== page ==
Windows 10 Home offers no way to block security updates and new features, while even the Pro edition gives users only limited control over updates.
Yes, you could see the allure of the brave, new, more secure world promised by mandatory updates: one in which the majority of computer systems are not days, weeks, months or even years behind fixing holes that crooks already know how to exploit, as Sophos Security Chet Chat presenter Chester Wisniewski and Naked Security’s Paul Ducklin discussed last month [at time 6’39”]:
But as cozy and safe as such a world might seem, plenty of people have, for good reason, feared the loss of choosing what and when to update, given how huge and cumbersome Windows updates can be; how they can render an OS unavailable, particularly with slow internet connections; and how they’re known to break things.
Likewise, ZDNet’s Ed Bott picked up on some complaints this week that an updated Nvidia driver was causing havoc with Windows 10 testers’ systems.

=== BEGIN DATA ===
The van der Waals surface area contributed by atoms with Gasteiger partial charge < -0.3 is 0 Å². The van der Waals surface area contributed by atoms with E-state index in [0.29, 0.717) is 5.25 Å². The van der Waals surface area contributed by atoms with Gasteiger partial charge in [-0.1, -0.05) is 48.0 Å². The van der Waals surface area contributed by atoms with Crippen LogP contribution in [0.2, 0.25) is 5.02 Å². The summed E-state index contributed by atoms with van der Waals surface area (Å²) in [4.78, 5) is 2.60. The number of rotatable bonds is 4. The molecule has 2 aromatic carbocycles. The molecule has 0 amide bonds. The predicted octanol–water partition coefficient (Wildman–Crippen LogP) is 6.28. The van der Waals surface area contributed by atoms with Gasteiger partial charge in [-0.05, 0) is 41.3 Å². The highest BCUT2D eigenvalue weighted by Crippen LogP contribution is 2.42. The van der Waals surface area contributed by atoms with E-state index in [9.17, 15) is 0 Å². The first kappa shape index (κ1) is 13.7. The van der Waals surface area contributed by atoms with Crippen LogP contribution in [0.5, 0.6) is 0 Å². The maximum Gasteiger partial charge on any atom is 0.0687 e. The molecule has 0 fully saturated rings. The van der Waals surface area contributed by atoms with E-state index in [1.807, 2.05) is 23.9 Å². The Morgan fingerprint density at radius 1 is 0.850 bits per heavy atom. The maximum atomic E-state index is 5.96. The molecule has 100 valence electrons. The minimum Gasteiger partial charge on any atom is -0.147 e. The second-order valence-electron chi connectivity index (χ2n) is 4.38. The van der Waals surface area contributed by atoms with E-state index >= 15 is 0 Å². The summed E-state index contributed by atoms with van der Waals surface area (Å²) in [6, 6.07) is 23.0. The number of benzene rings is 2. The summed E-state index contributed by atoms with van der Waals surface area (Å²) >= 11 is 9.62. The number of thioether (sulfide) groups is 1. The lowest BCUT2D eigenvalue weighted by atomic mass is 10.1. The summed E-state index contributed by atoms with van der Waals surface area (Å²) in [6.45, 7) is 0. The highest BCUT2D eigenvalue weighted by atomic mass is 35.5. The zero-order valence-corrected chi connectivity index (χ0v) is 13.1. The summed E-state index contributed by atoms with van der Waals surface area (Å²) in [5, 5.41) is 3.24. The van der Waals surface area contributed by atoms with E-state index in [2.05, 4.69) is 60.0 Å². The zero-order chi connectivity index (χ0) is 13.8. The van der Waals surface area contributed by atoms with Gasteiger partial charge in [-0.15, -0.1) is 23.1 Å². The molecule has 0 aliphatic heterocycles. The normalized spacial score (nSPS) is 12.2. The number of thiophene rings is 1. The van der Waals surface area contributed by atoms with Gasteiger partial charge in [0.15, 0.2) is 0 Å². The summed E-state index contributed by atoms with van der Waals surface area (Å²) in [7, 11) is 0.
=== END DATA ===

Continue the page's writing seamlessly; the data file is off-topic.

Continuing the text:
One such complaint, from a longtime Windows tester who flagged Microsoft’s Gabe Aul – the head of the Windows Insider program – about his problem:
— Chris123NT (@Chris123NT) July 24, 2015
Well, relief from being forced to update in Windows 10 may be at hand.
ZDNet reports that Microsoft has released an optional download that lets you hide or block any update for Windows or a hardware driver.
Bott reports that when Windows 10 arrives this week, Windows Update won’t include the option of opting out of mandatory updates, but there’s a hidden Microsoft troubleshooting package, KB3073930, that allows users to hide or block Windows Updates and driver updates.
Microsoft acknowledges that “in rare cases”, a specific driver or update might temporarily cause problems, and in such cases users need a way to prevent the problematic driver or update from reinstalling automatically the next time Windows Updates are installed.
The link to the tool above will take you to instructions on how to prevent the unwanted driver or update from being installed.Follow @NakedSecurity
Image of Windows 10 courtesy of Windows Blog.